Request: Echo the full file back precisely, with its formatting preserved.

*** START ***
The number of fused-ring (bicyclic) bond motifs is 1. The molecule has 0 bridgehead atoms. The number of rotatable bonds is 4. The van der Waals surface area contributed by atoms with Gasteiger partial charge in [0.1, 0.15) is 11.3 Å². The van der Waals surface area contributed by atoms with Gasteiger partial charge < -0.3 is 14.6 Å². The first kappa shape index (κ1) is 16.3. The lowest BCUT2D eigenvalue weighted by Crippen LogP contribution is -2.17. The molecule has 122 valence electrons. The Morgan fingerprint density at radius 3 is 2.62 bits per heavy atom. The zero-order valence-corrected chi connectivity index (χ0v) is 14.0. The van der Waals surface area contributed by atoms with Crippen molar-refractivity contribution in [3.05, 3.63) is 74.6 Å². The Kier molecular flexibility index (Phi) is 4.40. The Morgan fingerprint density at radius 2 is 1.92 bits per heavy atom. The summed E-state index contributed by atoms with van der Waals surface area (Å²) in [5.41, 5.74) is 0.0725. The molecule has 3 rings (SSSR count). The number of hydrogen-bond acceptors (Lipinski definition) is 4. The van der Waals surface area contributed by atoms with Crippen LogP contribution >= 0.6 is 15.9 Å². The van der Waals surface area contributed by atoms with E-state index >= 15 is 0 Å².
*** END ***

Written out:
The number of fused-ring (bicyclic) bond motifs is 1. The molecule has 0 bridgehead atoms. The number of rotatable bonds is 4. The van der Waals surface area contributed by atoms with Gasteiger partial charge in [0.1, 0.15) is 11.3 Å². The van der Waals surface area contributed by atoms with Gasteiger partial charge < -0.3 is 14.6 Å². The first kappa shape index (κ1) is 16.3. The lowest BCUT2D eigenvalue weighted by Crippen LogP contribution is -2.17. The molecule has 122 valence electrons. The Morgan fingerprint density at radius 3 is 2.62 bits per heavy atom. The zero-order valence-corrected chi connectivity index (χ0v) is 14.0. The van der Waals surface area contributed by atoms with Crippen molar-refractivity contribution in [3.05, 3.63) is 74.6 Å². The Kier molecular flexibility index (Phi) is 4.40. The Morgan fingerprint density at radius 2 is 1.92 bits per heavy atom. The summed E-state index contributed by atoms with van der Waals surface area (Å²) in [5.41, 5.74) is 0.0725. The molecule has 3 rings (SSSR count). The number of hydrogen-bond acceptors (Lipinski definition) is 4. The van der Waals surface area contributed by atoms with Crippen LogP contribution >= 0.6 is 15.9 Å². The van der Waals surface area contributed by atoms with E-state index >= 15 is 0 Å².